“ALF” is a sitcom that aired in the late eighties. The title character is a hand-puppet, and supposedly an alien named Gordon Shumway from the planet Melmac. The alien crash-landed into the house of amateur radio enthusiast Willie Tanner. Tanner renamed the intruder “ALF”, standing for “alien life form”.

49. Like some columns : OP-ED

“Op-ed” is an abbreviation for “opposite the editorial page”. Op-eds started in “The New York Evening World” in 1921 when the page opposite the editorials was used for articles written by a named guest writer, someone independent of the editorial board.

54. Ravel’s “Gaspard de la ___” : NUIT

Maurice Ravel was a great French composer of the Romantic Era. Ravel’s most famous piece of music by far is his “Bolero”, the success of which he found somewhat irksome as he thought it to be a trivial work. Personally though, I love the minimalism and simplicity …

55. Small change : DIME

The term “dime”, used for a 10-cent coin, comes from the Old French word “disme” meaning “tenth part”.

58. Starfleet Academy grad. : ENS

In the “Star Trek” universe, Starfleet is the military service maintained by the United Federation of Planets. Famously, Starfleet is also tasked with deep-space exploration, to boldly go where no man has gone before …

Complete List of Clues/Answers

Across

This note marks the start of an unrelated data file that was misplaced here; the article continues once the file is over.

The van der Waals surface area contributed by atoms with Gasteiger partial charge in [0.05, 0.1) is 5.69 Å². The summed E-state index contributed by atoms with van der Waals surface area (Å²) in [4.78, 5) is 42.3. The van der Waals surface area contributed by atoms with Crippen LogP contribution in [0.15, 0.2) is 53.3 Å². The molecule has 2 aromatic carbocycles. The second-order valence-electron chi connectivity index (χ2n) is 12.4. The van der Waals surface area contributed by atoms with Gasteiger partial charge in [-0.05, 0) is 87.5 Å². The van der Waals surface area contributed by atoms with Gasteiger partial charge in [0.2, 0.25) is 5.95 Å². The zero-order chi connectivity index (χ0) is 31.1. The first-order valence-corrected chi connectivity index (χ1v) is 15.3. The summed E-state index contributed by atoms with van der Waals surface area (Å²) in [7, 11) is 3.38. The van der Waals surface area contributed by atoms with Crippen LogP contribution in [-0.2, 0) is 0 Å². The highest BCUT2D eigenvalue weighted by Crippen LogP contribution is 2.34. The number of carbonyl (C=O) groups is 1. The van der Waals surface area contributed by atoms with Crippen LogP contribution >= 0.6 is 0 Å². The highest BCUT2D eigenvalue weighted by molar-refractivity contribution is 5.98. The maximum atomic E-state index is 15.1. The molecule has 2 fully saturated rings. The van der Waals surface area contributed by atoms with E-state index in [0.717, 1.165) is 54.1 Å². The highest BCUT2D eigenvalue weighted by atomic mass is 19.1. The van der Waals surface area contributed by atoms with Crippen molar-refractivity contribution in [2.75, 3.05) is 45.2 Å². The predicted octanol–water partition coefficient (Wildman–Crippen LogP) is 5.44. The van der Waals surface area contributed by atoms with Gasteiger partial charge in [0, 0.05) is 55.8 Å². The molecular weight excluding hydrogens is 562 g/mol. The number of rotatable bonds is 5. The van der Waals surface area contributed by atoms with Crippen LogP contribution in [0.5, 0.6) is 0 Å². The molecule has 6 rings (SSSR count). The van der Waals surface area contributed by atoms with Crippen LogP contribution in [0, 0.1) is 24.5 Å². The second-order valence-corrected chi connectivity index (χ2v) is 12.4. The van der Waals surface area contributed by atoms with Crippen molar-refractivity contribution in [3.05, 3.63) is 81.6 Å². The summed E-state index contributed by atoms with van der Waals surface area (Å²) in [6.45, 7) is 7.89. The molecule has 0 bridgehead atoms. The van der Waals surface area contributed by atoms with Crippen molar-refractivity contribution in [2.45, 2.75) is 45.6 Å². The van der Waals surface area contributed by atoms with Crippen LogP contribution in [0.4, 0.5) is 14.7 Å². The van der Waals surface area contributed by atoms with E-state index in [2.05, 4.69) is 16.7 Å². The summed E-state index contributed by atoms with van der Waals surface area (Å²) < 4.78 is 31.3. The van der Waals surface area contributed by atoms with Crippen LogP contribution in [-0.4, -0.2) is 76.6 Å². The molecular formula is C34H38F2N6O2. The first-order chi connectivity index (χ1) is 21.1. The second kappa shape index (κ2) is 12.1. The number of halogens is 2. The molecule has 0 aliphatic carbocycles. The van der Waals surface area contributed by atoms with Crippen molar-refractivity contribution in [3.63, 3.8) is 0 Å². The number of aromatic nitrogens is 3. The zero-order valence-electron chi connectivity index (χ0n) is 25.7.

1. Green rock : EMERALD
8. Goes down a steep rock face, in a way : RAPPELS
15. Danger for sailors : LORELEI
16. “Fake news!” : IT’S A LIE!
17. OWARD : HEADLESS CHICKEN (from “coward”)
19. Playground retort : IS TOO!
20. Distress signal? : ACHE
21. Talk up : TOUT
22. Neighbor of Moldova : UKRAINE
25. QUARR : BOTTOMLESS PIT (from “quarry”)
31. Bygone orchard spray : ALAR
32. Worker in a garden : BEE
33. Some lumps : SUGAR
35. Superior floor, e.g. : LAKEBED
37. To each accordingly : PRO RATA
39. Combat zone : ARENA
40. Concept embodying yin and yang : TAO
41. John, abroad : IVAN
42. SEASO : ENDLESS SUMMER (from “season”)
46. Without attention to detail, say : IN HASTE
47. Environmental concern : SMOG
51. Swimmer Torres with 12 Olympic medals : DARA
52. Advances : LENDS
57. IKINI : TOPLESS SWIMSUIT (from “bikini”)
60. Blood drive donation : ONE UNIT
61. Simultaneously : AT A TIME
62. John in the Clinton and Obama administrations : PODESTA
63. America’s Cup participant : YACHTER

Down

1. K-12 : ELHI
2. Hangout for Homer : MOE’S
3. Quod ___ faciendum : ERAT
4. Overhaul : REDO
5. With full effort : ALL-OUT
6. Linda ___, Supergirl’s alias : LEE
7. Took the heat off of? : DISARMED
8. Friend of the Fonz : RICHIE
9. 2004 Olympics site : ATHENS
10. Letter that appears twice in the Schrödinger equation : PSI
11. Hostilities ender : PACT
12. Nevada county or its seat : ELKO
13. Place : LIEU
14. On its way : SENT
18. Step on it : SCALE
23. Kind of beef : KOBE
24. Gas station in Canada : ESSO
25. Roar : BLARE
26. Like many chardonnay barrels : OAKEN
27. Statistician’s observation : TREND
28. Jewish holiday with costumes : PURIM
29. Comment when turning down a charity appeal : I GAVE
30. Golden Horde member : TATAR
31. Resembling : A LA
34. Published : RAN
36. So-called “Island of the Gods” : BALI
37. Expire : PASS AWAY
38. Drubbing : ROUT
40. Peter and Paul : TSARS
43. Breaks off a relationship : ENDS IT
44. California forest name : SHASTA
45. Home planet of TV’s ALF : MELMAC
47. Check : STOP
48. Like early recordings : MONO
49. Like some columns : OP-ED
50. Sticker : GLUE
53. O.T. book read during 28-Down : ESTH
54. Ravel’s “Gaspard de la ___” : NUIT
55. Small change : DIME
56. Suffix with trick : -STER
58. Starfleet Academy grad. : ENS
59. Spanish diminutive : -ITA